Whilst the death of an al-Qaeda strategist as brilliant as al-Libi should be celebrated, it should simultaneously be mourned: he provided us with better advice than we were able to produce ourselves at the time.
The death of Libyan-born Abu Yahya al-Libi, the “general manager” of al-Qaeda, has provoked a new round of debate over the use of drones by the United States. Many al-Qaeda leaders have met their end after encountering the business end of a drone (credit to John Quinn for dreaming up such a brilliant phrase), proving them a useful tool in the American military toolbox for eliminating threats in territory that they do not control.
“We went into Afghanistan with the help of Pakistan to find al-Qaeda, now it appears that they (al-Qaeda) have left Afghanistan and gone to Pakistan. But we can’t actually go and find them in Pakistan because Pakistan is our friend and they’re still helping us look for al-Qaeda in Afghanistan.”
Pakistan has described the killing of al-Libi on Pakistani soil as “unlawful, against international law and a violation of Pakistan’s sovereignty”. But Pakistani protests over the presence of American troops conducting assassinations on Pakistani soil would be far greater, as would the effect on anti-American sentiment (bin Laden’s departure as a case in point). If one adheres to the argument that to counter the extremist group one must destroy its leadership, drones are undoubtedly the lesser evil.
This debate is not constrained to issues of sovereignty however. Following confirmation of the success of the strike by American authorities, the dead Libyan’s brother, Abu Bakr al-Qayed, asserted that “the way the Americans killed him is heinous and inhumane”. “Regardless of my brother’s ideology, or beliefs, he was a human being and at the end of the day deserves humane treatment”. This aspect of the debate – that of human rights – is one that I shall (happily) leave to one side in the knowledge that others more capable than myself will be tackling it on these pages shortly.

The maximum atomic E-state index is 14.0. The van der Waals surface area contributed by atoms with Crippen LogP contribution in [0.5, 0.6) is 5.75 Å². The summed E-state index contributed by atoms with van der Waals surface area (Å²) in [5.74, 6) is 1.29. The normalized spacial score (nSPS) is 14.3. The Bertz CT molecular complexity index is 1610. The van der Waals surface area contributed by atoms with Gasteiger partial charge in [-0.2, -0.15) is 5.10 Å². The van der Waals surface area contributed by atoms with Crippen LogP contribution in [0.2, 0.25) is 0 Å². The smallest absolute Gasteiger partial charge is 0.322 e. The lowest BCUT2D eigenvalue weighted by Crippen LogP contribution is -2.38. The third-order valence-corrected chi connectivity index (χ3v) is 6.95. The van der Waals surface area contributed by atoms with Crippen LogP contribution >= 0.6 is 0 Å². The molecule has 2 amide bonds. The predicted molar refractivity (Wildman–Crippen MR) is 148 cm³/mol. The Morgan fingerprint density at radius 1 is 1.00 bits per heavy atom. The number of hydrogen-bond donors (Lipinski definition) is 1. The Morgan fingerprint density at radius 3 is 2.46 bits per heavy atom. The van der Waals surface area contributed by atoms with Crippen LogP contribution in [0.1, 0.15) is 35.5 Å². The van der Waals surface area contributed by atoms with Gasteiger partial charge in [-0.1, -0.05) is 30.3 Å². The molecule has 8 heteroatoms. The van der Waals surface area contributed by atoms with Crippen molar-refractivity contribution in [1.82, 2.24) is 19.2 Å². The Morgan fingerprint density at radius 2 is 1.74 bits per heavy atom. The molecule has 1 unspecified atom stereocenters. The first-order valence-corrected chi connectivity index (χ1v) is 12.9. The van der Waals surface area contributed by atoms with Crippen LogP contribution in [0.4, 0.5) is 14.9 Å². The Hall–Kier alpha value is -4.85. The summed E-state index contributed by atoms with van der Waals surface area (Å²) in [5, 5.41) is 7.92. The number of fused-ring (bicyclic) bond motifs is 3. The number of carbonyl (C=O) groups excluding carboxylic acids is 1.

Al-Libi’s fame was born out of his escape from Bagram in July 2005, subsequently proving his worth as an al-Qaeda strategist and theologian. The “explosive cocktail of youth, rage, arrogance and intellect that has made him a force” among Jihadis was demonstrated when he provided the sole remaining superpower with unsolicited advice on how to defeat the militant Sunni group (Brachman 2008).
Amusingly the neutralization of senior leaders was a key point in his suggestions: al-Libi was a self-appointed target. His further recommendations can only be regarded as brilliant. He argued that America should focus on promoting the voices of those who had renounced extremism, in much the way that certain countries use former extremists within their deradicalisation programmes: what better person to use to discredit the movement than one who has been through it and come out the other side. Further, mainstream Imams should be encouraged to issue fatwas against al-Qaeda and its followers. By using such a line of attack, al-Qaeda’s appeal to potential recruits is dramatically lessened and the West may start to win the war of ideas.
Building upon that foundation, al-Libi suggested that America make up stories about the organisation and exaggerate its mistakes. If America were to insinuate that these fictitious or embellished events were inherent to the movement, the group’s public support would undoubtedly drop significantly. He mentions the damage done to the image of the organisation by rumours that al-Qaeda had imposed a death penalty on those who renounced its violent ideology.
The most pertinent argument provided is that of encouraging and strengthening Islamic movements that favour democracy. As Brachman asserts, Jihadist thinkers are threatened by such groups (the Muslim Brotherhood as an example) as they utilize the same texts to legitimize their world-view and appeal to the same kind of person. The Muslim Brotherhood are, evidently, eminently preferable to al-Qaeda.
To close, whilst the death of an al-Qaeda strategist as brilliant as al-Libi should be celebrated, it should simultaneously be mourned: he provided us with better advice than we were able to produce ourselves at the time. Jarret M. Brachman’s 2008 work Global Jihadism: Theory and Practice should be consulted by those that wish to read more upon this subject – I strongly recommend it.